Hercules Records is quickly becoming the hub for Berkeley’s vinyl and DIY music scene. Located in South Berkeley, the store sells vinyl records with the mentality that a good record is forever.
Owner Christopher Ford makes it his mission to sell only the highest quality records at fair prices, while also providing a unique space for local musicians and artists to share their work. Events and shows at the store showcase musical genres ranging from lo-fi beats to uptempo house and disco, and has seen attendance from musical starlets such as Chaz Bundick. You can catch Massflow playing at Hercules Records every Wednesday from 5-7 pm. Check out our interview below to learn more!
Interview and photography by Brennan Ko-Madden
How did the store get its name?
C. Ford: My grandfather drove a dynamite truck in the 50’s and as you may know, Hercules, CA was created around the dynamite factory that was there at the time. I found an old picture of his truck and it said Hercules Dynamite on it, so that’s where the name comes from.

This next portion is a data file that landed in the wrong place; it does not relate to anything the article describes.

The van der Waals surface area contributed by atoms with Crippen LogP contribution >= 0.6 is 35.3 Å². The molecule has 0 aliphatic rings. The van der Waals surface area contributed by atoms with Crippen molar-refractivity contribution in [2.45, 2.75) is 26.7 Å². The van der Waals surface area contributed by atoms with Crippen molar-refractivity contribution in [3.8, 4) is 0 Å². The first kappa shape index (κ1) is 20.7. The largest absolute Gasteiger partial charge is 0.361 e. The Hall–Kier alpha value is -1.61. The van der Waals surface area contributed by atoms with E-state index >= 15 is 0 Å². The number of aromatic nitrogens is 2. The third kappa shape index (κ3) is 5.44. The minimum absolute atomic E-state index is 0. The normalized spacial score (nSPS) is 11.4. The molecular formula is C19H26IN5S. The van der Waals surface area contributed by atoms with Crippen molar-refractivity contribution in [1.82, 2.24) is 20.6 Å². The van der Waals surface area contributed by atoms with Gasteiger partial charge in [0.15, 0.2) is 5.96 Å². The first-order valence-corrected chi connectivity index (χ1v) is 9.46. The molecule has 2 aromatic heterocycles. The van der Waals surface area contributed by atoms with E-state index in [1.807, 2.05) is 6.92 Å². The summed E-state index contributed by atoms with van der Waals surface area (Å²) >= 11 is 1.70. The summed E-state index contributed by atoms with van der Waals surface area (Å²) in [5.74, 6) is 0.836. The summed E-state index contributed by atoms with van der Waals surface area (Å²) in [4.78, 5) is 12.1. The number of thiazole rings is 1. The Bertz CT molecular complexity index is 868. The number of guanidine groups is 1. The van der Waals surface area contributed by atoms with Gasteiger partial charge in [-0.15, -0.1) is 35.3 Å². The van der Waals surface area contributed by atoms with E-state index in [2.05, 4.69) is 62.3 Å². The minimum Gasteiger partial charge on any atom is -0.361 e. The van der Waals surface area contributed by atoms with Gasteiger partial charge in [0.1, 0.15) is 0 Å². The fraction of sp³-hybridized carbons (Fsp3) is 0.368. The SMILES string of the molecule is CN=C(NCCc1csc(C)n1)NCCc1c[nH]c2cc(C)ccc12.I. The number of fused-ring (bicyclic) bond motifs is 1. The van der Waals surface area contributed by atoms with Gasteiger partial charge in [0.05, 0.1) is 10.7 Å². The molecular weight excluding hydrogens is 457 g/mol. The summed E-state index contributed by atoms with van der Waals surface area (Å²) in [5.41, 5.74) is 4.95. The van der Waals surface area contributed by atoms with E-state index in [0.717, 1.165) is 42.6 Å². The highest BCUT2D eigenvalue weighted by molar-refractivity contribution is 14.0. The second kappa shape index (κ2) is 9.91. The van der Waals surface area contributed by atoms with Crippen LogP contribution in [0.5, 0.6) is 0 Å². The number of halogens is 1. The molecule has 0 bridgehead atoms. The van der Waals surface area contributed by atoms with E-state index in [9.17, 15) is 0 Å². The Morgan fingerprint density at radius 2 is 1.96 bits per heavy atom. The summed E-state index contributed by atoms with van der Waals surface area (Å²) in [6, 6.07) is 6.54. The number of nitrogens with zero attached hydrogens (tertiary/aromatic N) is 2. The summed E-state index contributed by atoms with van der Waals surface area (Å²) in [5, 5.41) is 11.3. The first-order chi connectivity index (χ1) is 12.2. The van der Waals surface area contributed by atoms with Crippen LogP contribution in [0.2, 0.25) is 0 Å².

Was music a big part of your life growing up or did you find it later on?
C. Ford: I grew up in Woodstock, New York. I remember my dad used to take me to a place called “The Espresso”, which was a bar in Woodstock. He would leave me in the car and I would sneak in to where I could see the stage, but the bartenders couldn’t see me. I saw [Bob] Dylan, Michael Bloomfield, Bonnie Raitt, pretty much anybody who was anybody played at that club. So that’s probably where I got started loving music back as a kid.
In my experience, certain record stores tend to be known for a specific selection or genre of music that they carry. What is the specialty at Hercules Records?
C. Ford: Well we don’t really have a genre here. Whatever people want to sell is what I buy and put out. When I buy re-issue records I tend to buy funk and soul or rock’n roll, but there is no specific genre that I stick to.
In your opinion what makes a record valuable?
C. Ford: There are two factors: rarity and condition. What I’ve learned over time is that if you know what someone wants to buy you can place a higher value on it, but primarily its on rarity and condition.